Haunted Voices

Kenneth Branagh directs the latest Hercule Poirot tale with jet fueled efficiency to an inch of its life. A Haunting in Venice is both a first-rate who-done-it and a ghost story with real chills.

The film is based on Agatha Christie’s novel Hallowe’en Party, one of the last she published.

Have you ever seen a film from 1963 by Robert Wise titled The Haunting? It was weakly remade in 1999 to diminished returns. Wise’s version was a haunted house story par excellence. It was genuinely creepy. 

Branagh has basically matched the intensity of what Wise created but with a dark palette where the colors are always in the shadows. There’s a noir influence to be sure but when A Haunting in Venice wants to scare the audience there are audible gasps.

At times there’s a Hammer Films vibe. The gothic enclosed nature of the house on the canal where all the mayhem unfolds only mutates when the first murder occurs. One of the characters after a seance falls to their death and is impaled on a medieval statue.

Branagh finds a way to unhinge the audience in practically every scene. Many, if not most of the shots, are dutch tilt to some degree. Wide angles lenses are frequently used for master shots to distort the sense of realism. Intercutting of close-ups are often jarring if not downright intimidating.

There’s a raging thunderstorm outside. Remember we’re in a city built on water canals. The tone gets bleaker with every reveal, which in the case of A Hunting in Venice means that one of the ensemble cast members has just been killed.

And a solid cast it is. Branagh both behind the camera and front and center; Tina Fey as good as she’s ever been playing a distaff mystery writer obviously influenced by Christie herself; Michelle Yeoh as a psychic; Kelly Reilly as the mother of a young child who mysteriously drowned; Jamie Dorman, Kyle Allen, French actress Camille Cottin as a distressed maid, and a few others, one of whom is found hiding in a chimney.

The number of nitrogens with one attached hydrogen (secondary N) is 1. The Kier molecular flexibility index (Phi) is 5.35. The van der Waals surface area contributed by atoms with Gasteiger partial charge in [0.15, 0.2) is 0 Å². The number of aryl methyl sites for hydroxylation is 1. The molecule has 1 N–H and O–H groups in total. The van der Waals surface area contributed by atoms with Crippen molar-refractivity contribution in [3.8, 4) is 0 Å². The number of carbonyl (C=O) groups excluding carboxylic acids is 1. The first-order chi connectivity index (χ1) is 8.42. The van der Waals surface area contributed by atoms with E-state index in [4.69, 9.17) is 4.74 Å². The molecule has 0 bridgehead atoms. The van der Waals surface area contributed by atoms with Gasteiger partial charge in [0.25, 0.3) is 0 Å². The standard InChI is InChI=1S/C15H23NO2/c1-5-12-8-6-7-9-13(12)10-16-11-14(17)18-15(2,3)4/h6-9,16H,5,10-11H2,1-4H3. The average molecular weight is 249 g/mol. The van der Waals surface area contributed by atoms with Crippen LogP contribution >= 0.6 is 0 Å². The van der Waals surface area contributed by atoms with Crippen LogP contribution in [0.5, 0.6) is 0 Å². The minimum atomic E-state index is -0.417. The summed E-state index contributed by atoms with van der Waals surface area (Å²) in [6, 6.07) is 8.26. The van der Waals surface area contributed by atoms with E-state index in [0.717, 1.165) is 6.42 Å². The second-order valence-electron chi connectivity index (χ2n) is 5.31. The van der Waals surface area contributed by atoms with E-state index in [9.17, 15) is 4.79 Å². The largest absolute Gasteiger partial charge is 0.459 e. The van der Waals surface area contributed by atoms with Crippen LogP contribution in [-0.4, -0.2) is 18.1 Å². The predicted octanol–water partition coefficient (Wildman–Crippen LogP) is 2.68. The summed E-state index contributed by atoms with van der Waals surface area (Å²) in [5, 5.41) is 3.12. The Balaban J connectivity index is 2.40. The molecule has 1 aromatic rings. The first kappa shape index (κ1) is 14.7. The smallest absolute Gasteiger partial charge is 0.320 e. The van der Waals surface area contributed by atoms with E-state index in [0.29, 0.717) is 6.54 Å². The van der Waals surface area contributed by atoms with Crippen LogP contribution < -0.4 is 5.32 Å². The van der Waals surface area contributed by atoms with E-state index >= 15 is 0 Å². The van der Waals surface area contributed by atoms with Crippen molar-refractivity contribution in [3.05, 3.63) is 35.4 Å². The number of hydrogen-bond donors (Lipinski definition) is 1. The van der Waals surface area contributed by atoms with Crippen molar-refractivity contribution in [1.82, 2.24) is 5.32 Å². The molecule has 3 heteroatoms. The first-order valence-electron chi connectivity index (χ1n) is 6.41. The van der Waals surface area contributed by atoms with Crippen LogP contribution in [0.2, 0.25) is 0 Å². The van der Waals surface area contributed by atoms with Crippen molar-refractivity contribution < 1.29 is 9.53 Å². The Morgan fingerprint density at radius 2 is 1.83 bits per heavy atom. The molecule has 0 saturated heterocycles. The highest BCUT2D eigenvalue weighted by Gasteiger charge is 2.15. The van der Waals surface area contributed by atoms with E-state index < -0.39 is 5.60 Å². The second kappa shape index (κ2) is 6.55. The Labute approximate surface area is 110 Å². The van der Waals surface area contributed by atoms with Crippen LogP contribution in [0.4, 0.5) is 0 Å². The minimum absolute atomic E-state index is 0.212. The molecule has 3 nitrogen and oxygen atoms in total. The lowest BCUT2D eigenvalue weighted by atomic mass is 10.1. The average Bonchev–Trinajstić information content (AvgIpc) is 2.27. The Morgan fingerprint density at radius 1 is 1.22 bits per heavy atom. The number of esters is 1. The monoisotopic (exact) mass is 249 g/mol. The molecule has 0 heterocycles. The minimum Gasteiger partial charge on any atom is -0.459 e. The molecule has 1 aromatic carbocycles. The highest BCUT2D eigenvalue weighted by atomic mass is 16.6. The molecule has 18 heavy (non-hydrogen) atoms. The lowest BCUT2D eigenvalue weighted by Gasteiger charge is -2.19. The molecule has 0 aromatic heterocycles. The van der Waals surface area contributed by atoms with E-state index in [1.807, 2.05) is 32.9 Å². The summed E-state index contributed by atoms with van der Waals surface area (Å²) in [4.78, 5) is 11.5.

A perfect ensemble of characters and Branagh makes sure that each line of dialogue somehow points a light at whether the speaker is potentially guilty or not.

Look for a cinematic reference or two to films like Citizen Kane (and The Third Man) with the a cockatoo that provides a scare. Our not so friendly winged friend is in so many scenes it’s a supporting actor cockatoo. Seriously the cockatoo even has a parting shot leaving in a cage.

Wiser cinephiles than myself will revel in the labyrinth of subtle nods to Meet Me In St. Louis.

There’s also a scene that’s right out of Don’t Look Now, a seminal ‘70s film that blurred lines of sight regarding sex and horror. A Haunting in Venice may be light on the sex but it’s stiff on the chills.


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